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Coronavirus

Southern Rail ticket refunds and service protection as emergency measures begin

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The Government is taking emergency measures to support and sustain necessary rail services as operators face significant drops in their income.

The Department for Transport will temporarily suspend normal franchise agreements and transfer all revenue and cost risk to the government for a limited period, initially six months. Operators will continue to run services day-to-day for a small predetermined management fee.

This will allow us to ensure that trains necessary for key workers and essential travel continue to operate. No other passengers should travel. As we have already announced, services will be reduced from today.

Anyone holding an Advance ticket will be able to refund it free of charge. All season ticket holders can claim a refund for time unused on their tickets free of administrative charges. Ticket holders should contact their operator for details.

The railways have already seen up to a 70% drop in passenger numbers. Rail fares revenue has also reduced as people increasingly work from home and adopt social distancing, with total ticket sales down by two-thirds from the equivalent date in 2019.  

The Government has provided today’s offer to minimise disruption to the rail sector, vital to the wider UK economy, through these difficult times. Allowing operators to enter insolvency would cause significantly more disruption to passengers and higher costs to the taxpayer. The management fee will allow operators to act in the national interest in tackling Covid-19.

Fees will be set at a maximum of 2 per cent of the cost base of the franchise before the Covid-19 pandemic began, intended to incentivise operators to meet reliability, punctuality and other targets. The maximum fee attainable will be far less than recent profits earned by train operators. In the event that an operator does not wish to accept an Emergency Measures Agreement, the Government’s Operator of Last Resort stands ready to step in.

Secretary of State for Transport Grant Shapps said:

“We are taking this action to protect the key workers who depend on our railways to carry on their vital roles, the hardworking commuters who have radically altered their lives to combat the spread of coronavirus, and the frontline rail staff who are keeping the country moving.

“People deserve certainty that the services they need will run or that their job is not at risk in these unprecedented times. We are also helping passengers get refunds on Advance tickets to ensure no-one is unfairly out of pocket for doing the right thing.

“These offers will give operators the confidence and certainty so they can play their part in the national interest.”  

Paul Plummer, chief executive of the Rail Delivery Group, which represents train operators and Network Rail, said:

“The rail industry is working together so that people and goods can keep making essential journeys during this unprecedented national challenge, getting key workers to hospitals, food to shops and fuel to power stations.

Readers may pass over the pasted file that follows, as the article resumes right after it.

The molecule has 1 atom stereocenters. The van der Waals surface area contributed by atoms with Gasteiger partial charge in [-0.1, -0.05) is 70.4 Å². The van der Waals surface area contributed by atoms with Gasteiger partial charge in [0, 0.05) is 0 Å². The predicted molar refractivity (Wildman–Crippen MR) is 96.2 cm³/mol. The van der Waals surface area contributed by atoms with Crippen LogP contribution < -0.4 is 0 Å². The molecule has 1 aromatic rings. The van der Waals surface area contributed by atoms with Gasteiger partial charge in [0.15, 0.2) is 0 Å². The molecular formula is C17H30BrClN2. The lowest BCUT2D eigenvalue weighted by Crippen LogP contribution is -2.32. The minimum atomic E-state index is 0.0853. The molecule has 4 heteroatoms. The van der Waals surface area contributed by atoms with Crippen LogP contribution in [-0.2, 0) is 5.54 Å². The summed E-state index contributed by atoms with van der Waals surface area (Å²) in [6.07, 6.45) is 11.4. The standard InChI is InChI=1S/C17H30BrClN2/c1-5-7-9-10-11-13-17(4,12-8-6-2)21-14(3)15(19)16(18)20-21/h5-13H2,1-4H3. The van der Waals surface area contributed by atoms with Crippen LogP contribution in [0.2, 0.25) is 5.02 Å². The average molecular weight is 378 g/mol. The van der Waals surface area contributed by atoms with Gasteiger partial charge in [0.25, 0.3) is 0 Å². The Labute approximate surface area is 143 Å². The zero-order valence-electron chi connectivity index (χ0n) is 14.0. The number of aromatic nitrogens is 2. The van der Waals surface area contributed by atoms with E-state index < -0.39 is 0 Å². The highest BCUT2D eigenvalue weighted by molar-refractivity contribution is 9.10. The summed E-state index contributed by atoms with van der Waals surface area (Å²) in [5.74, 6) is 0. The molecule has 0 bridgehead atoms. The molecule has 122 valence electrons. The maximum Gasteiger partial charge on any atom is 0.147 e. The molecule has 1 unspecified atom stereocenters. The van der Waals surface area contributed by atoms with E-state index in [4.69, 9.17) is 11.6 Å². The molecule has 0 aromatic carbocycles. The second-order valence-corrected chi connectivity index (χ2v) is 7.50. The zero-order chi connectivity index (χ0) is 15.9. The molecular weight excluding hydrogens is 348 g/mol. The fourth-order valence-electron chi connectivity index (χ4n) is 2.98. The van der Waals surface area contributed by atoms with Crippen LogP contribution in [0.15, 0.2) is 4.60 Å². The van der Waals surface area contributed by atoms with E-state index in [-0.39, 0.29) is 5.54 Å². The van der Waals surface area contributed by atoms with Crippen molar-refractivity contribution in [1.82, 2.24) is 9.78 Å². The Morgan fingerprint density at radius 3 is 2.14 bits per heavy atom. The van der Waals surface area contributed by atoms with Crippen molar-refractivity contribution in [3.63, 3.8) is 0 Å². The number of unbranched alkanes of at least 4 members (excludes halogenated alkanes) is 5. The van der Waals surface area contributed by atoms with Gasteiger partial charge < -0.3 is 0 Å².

“The industry strongly welcomes the Department for Transport’s offer of temporary support and while we need to finalise the details, this will ensure that train companies can focus all their efforts on delivering a vital service at a time of national need. “We would like to thank our people, who continue to do an incredible job in difficult circumstances.”

Coronavirus

West Sussex refuses to support Crawley schools decision of NOT fining parents for keeping children absent

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September seems to creeping ever closer and with it comes the supposed return to school for children across the town.

But with the news that parents ‘must’ send their children back to school come the start of the new school year, also came the news that one head in paticular had gone on record to say he would not fine any parent who kept their child at home.

Head of St Wilfrid’s Michael Ferry was interviewed on breakfast television where he stated that he would not fine a parent. This then led to a whole debate about who was right and what the right decision should be.

Now West Sussex County Council has added to this furore by refusing to support a decision to not fine a parent made by any head teacher or school in Crawley.

In a statement a West Sussex County Council Spokesperson said:

“We welcome the plan for all children to return to the classroom in September after, what has been for many, a lengthy absence.

“We recognise that some children may be anxious about returning to school and will work closely with our schools to help them prepare children and build the confidence of parents  and carers in the plans for a safe and managed return.

“We will continue to work with schools to engage with and support parents and carers in getting their children back into school before considering issuing penalties for poor attendance. Issuing fines for non-attendance is always a last resort.”

The lack of apparent support from the county council shows an ever growing divide on decisions being made around the ongoing problems with the coronavirus.

Responding to the comments from West Sussex, Michael Ferry said:

“The guidance allows head teachers as far as they can to make local decisions to meet the needs of their school communities.  If one of those decisions happens to be that we are not going to fine people for something that isn’t their fault then I would expect the local authority to support the headteachers in doing so.

If only 10% turn up when we reopen then I would say I have failed because I have not got across the message about what measures we are taking to protect our students.”

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